Monthly Archives: February 2014

“LADY PEACOCK”—-A Dragaliscious New Comedy!

lady peacock“Lady Peacock”

A Dragaliscious New Comedy!

Amos Lassen

I know I have written about “Lady Peacock” before but I want to add something and that is that this almost like those classic old love stories where boy meets boy, boy loses boy with the difference that the boy is lost to drag queen from a rival school and then has to do all it takes to win boy back.

lady peacock1

“When Conner (Alex W. Seymour) first meets Devin (KC Comeaux) he feels an instant attraction to him. However, soon Conner’s nemesis, the Puerto Rican drag queen Adora (Joshua Cruz) wants Devin all to herself. Conner soon realizes the only way to compete with a drag queen is to become a drag queen. With the help of his club friends, Conner must make it his mission to destroy Adora if he wants to win back Devin”. The two leads—Seymour and Comeaux are just too cute and we want them do what it takes to get together.

lady peacock2

“GOD LOVES UGANDA”—The Evangelicals from America in Uganda

God loves Uganda

“God Loves Uganda”

The Evangelicals from America in Uganda

Amos Lassen

Although I have reviewed this before I think it is important to think about Uganda with the latest news that we have been getting from and question whether American evangelicals in Uganda might be partially, if not totally to blame for has happened.

“With God Loves Uganda, Academy Award-winning filmmaker Roger Ross Williams (Music by Prudence) explores the role of the American Evangelical movement in fueling Uganda’s terrifying turn towards biblical law and the proposed death penalty for homosexuality. Thanks to charismatic religious leaders and a well-financed campaign, these draconian new laws and the politicians that peddle them are winning over the Ugandan public. But these dangerous policies and the money that fuels them aren’t coming from Africa; they’re being imported from some of America’s largest megachurches.

Using vérité, interviews, and hidden camera footage, the film allows American religious leaders and their young missionaries that make up the “front lines in a battle for billions of souls” to explain their positions in their own words. Shocking and enlightening, touching and horrifying, God Loves Uganda will leave you questioning just how closely this brand of Christianity resembles the one you think you know”.


“Critic’s Pick! A searing look at the role of American evangelical missionaries in the persecution of gay Africans.” – The New York Times

“Startling… Strong, head-shaking stuff.” – Variety

“Williams is to be commended not only for his filmmaking skill, but also for pulling back the curtain on a most disturbing situation.” – The Hollywood Reporter

“Masterfully crafted and astonishingly provocative, ‘God Loves Uganda’ may be the most terrifying film of the year.” – Sundance Film Festival

“An extraordinary, excellent film.” – MSNBC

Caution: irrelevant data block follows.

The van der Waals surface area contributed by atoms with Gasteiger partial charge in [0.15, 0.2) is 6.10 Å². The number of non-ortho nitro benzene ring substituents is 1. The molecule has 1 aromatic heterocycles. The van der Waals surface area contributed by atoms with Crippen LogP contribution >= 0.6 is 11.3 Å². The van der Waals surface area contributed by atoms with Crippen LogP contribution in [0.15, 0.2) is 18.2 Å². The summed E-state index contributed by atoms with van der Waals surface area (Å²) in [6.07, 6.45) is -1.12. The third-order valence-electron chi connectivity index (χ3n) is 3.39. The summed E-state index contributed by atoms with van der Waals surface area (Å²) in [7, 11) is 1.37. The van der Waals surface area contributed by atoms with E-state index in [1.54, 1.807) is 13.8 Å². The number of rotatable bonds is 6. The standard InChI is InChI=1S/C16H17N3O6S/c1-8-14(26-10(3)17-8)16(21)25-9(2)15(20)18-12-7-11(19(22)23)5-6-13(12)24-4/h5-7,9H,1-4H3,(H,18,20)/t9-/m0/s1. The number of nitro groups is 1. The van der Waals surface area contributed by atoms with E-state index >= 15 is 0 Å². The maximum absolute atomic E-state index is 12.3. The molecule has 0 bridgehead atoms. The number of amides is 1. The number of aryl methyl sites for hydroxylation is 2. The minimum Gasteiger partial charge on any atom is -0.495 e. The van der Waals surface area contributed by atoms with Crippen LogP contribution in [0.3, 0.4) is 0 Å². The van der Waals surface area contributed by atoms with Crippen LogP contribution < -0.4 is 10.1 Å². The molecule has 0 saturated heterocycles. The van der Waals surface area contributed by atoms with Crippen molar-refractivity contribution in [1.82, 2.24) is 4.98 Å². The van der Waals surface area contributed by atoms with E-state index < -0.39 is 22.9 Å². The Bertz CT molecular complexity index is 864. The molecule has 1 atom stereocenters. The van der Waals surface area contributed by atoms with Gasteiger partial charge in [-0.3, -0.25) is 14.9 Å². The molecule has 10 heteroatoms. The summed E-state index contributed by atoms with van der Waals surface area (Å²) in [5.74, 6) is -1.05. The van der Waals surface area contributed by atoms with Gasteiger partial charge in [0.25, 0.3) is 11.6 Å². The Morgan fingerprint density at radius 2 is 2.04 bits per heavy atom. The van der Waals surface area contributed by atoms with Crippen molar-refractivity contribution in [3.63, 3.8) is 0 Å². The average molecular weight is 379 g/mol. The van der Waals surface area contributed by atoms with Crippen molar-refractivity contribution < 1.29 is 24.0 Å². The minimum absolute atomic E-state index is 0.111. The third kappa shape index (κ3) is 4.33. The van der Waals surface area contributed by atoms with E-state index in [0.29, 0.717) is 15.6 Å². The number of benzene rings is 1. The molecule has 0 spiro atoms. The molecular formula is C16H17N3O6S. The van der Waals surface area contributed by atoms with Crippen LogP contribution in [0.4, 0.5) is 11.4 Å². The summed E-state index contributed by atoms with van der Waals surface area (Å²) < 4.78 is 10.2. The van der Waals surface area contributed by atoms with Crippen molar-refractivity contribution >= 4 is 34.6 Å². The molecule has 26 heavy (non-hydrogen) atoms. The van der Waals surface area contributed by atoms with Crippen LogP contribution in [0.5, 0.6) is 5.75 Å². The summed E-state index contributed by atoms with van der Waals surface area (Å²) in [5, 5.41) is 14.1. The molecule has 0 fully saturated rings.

“One effective sequence after another carries the alarming sensation of ideological chaos without resorting to technical trickery.” – The Dissolvegods

“Brown Boys and Rice Queens: Spellbinding Performance in the Asias” by Eng-Beng Lim—White Man/ Native Boy

brown boys

Eng-Beng Lim. “Brown Boys and Rice Queens: Spellbinding Performance in the Asias”, NYU Press, 2014.

White Man/ Native Boy

Amos Lassen

The focus of “Brown Boys and Rice Queens” is the relationship between the white man and the native boy. Author Eng-Beng Lim says that this is the central trope to the understanding of what happened during the colonial and cultural encounters in the 20th and 21st centuries in Asia and the other places with large Asian populations. The native boy is our guide and it is through him that we see alternate readings of traditional ritual of the Balinese ritual and post-colonial Anglophone Theater in Singapore and in performance art in Asian America. Through these we see the formation of the native boy as a fetish and racial object as he is passed from the colonial empire to the post-colonial nation-state and then onto neoliberal colonization. Lim writes about the critical paradox of this relationship that has become entrenched in queer theory as it formulates critical interventions dealing with Asian performance.

We get a change in the lens through which we have viewed the queer postcolonial journey. We see things through a different perspective and the author uses wit and humor as his study provokes us.

We really become aware of the erotic, political and cultural layers of inter-racial gay relationships/intimacies and meetings between the Western white man and the Eastern boy figure. We get perspectives on race, sexuality and performance and this forms a wonderful from which future research can be done.

“Vanished in Vallarta” by Jeffrey Round—South of the Border (Is It Still Politically Correct to Say That?)

vanished in vallarta

Round, Jeffrey. “Vanished In Vallarta: A Bradford Fairfax Murder Mystery”, (The Bradford Fairfax Murder Mystery Series) (Volume 3), Rounder Publications, 2014.